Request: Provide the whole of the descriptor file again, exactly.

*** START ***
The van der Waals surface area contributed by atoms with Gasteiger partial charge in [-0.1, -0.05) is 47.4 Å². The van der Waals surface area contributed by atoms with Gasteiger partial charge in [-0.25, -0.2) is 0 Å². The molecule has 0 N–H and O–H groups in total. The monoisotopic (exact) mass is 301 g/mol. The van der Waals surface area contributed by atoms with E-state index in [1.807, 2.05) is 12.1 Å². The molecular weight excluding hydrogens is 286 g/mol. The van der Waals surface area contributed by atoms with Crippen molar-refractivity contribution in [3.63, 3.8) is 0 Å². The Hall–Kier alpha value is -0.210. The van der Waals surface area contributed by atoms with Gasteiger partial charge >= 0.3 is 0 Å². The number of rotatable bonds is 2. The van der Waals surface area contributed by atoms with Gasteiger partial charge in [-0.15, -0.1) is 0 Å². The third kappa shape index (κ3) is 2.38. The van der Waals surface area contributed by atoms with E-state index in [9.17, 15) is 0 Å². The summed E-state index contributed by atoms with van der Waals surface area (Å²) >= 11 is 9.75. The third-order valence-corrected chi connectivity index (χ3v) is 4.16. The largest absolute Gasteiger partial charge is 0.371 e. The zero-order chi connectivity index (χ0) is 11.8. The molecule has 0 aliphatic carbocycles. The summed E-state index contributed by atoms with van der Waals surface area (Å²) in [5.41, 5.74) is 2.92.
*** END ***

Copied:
The van der Waals surface area contributed by atoms with Gasteiger partial charge in [-0.1, -0.05) is 47.4 Å². The van der Waals surface area contributed by atoms with Gasteiger partial charge in [-0.25, -0.2) is 0 Å². The molecule has 0 N–H and O–H groups in total. The monoisotopic (exact) mass is 301 g/mol. The van der Waals surface area contributed by atoms with E-state index in [1.807, 2.05) is 12.1 Å². The molecular weight excluding hydrogens is 286 g/mol. The van der Waals surface area contributed by atoms with Crippen molar-refractivity contribution in [3.63, 3.8) is 0 Å². The Hall–Kier alpha value is -0.210. The van der Waals surface area contributed by atoms with Gasteiger partial charge >= 0.3 is 0 Å². The number of rotatable bonds is 2. The van der Waals surface area contributed by atoms with Gasteiger partial charge in [-0.15, -0.1) is 0 Å². The third kappa shape index (κ3) is 2.38. The van der Waals surface area contributed by atoms with E-state index in [9.17, 15) is 0 Å². The summed E-state index contributed by atoms with van der Waals surface area (Å²) >= 11 is 9.75. The third-order valence-corrected chi connectivity index (χ3v) is 4.16. The largest absolute Gasteiger partial charge is 0.371 e. The zero-order chi connectivity index (χ0) is 11.8. The molecule has 0 aliphatic carbocycles. The summed E-state index contributed by atoms with van der Waals surface area (Å²) in [5.41, 5.74) is 2.92.